Gary Erbe is a self-taught painter from Union City, New Jersey. Unable to attend art school, he supported himself and his family as an engraver. In 1967, Erbe discovered Trompe l’oeil painting and its masters. In 1969, Erbe conceived a way of creating paintings that would be more contemporary and a departure from the 19th Century Trompe l’oeil masters.
By freeing objects from their natural surroundings via the illusion of levitation and through the juxtaposition of objects that in reality had no relationship, he could create thought provoking paintings. In the same year, Erbe coined the term “Levitational Realism”. In 1970, Erbe decided to pursue his art full time and began to actively exhibit his work.
Erbe’s work combines flat space forms that are exaggerated and enhanced by shadow, light and color. The result is pure three-dimensional illusion. While there are and will always be elements of Trompe l’oeil in his work, he has less of an interest in fooling the eye in favor of stimulating the mind.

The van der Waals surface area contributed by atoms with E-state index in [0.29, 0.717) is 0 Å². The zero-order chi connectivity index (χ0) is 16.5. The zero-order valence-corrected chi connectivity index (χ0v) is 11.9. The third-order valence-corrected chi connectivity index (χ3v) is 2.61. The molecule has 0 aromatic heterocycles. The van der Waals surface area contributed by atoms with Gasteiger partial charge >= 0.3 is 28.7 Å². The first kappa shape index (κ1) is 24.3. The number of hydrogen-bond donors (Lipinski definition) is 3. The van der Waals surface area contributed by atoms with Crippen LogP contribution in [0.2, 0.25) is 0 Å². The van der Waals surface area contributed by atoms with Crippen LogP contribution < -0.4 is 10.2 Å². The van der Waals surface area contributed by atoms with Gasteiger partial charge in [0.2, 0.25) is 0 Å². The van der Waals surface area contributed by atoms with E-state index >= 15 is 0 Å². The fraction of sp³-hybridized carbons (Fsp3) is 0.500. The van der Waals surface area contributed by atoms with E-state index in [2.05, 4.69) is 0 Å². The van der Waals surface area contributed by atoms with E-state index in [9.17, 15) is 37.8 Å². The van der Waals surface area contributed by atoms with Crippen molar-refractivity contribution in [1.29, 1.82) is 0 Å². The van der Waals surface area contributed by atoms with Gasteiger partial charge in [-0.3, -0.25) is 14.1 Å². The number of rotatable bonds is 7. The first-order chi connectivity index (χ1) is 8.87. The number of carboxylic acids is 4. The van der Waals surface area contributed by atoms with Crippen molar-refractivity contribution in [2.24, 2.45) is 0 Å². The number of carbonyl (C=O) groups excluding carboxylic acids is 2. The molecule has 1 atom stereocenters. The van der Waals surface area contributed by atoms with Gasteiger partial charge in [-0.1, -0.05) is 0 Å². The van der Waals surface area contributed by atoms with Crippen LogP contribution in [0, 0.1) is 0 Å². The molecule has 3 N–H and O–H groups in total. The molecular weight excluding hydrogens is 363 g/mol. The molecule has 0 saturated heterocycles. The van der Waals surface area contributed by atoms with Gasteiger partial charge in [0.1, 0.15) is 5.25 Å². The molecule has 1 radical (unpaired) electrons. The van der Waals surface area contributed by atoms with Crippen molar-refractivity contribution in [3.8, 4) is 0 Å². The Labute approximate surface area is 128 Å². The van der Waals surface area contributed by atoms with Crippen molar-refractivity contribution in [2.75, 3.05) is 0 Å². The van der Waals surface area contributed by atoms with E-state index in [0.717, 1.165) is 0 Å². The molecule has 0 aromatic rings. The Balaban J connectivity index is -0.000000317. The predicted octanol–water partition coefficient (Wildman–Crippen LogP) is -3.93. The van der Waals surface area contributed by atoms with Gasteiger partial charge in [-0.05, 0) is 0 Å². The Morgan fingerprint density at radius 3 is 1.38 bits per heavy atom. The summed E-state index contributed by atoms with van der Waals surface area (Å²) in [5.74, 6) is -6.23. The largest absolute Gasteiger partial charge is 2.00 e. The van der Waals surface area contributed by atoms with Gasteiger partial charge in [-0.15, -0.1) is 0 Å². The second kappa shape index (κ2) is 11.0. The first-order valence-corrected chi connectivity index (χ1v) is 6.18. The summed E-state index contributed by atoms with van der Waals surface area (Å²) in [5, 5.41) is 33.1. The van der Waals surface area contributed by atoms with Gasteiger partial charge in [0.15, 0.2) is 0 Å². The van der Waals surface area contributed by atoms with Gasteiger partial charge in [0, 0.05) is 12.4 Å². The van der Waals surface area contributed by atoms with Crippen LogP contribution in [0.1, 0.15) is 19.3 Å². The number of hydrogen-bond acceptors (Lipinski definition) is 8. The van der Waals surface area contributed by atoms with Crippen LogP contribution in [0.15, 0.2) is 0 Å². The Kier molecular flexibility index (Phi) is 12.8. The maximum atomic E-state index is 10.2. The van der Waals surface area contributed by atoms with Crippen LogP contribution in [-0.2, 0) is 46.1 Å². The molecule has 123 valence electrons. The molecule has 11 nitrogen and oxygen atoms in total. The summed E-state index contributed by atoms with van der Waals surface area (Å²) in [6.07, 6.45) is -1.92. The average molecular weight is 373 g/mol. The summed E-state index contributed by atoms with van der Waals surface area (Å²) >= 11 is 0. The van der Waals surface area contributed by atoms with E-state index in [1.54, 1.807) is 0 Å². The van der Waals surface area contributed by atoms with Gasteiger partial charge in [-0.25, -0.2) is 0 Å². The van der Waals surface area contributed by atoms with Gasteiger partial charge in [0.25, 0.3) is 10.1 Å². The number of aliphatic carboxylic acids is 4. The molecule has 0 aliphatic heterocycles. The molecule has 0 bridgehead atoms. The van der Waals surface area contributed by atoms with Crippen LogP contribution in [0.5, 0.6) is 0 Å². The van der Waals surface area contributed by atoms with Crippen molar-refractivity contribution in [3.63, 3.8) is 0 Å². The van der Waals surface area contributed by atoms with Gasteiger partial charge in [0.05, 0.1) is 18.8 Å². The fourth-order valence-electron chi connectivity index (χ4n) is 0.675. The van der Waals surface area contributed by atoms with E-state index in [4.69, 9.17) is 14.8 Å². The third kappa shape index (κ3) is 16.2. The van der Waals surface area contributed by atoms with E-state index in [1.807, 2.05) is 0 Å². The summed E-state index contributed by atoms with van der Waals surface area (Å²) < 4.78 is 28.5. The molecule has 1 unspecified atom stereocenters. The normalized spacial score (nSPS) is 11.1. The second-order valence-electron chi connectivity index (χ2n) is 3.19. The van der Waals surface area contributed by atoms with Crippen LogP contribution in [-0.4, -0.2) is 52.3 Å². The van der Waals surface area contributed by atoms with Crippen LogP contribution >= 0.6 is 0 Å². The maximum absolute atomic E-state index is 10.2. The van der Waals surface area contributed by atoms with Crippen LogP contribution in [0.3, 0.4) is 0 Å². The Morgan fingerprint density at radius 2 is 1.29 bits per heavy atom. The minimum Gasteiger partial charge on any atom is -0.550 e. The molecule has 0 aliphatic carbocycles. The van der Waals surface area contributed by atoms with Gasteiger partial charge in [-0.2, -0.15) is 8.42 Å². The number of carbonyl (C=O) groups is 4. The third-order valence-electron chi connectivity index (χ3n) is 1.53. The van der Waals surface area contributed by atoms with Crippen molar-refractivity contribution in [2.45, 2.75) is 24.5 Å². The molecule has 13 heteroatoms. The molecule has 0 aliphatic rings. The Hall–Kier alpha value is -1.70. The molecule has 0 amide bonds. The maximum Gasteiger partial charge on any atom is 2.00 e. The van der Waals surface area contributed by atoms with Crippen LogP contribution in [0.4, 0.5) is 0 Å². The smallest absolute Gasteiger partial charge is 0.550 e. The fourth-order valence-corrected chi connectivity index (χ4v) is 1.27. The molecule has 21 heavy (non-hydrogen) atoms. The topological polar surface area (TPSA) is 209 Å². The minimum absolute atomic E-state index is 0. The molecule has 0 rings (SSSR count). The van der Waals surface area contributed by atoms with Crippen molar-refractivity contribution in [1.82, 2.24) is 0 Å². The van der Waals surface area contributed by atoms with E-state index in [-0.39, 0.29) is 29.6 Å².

“Over the years, I have explored the idiom of abstraction and cubism and how these modern principles can be integrated into Trompe l’oeil. I welcome the challenge of bridging the gap between modern art and realism without abandoning technique. I believe I have found ways of circumventing the so-called rules of Trompe l’oeil in favor of originality, inventiveness and creativity. Most of my work since 1970 is highly complex and can be engaged on many different levels. I have underscored the point that my work has less to do with the tenets of Trompe l’oeil and far more to do with the creative process of discovery.” -Gary Erbe
Credit: Exhibition overview from museum website.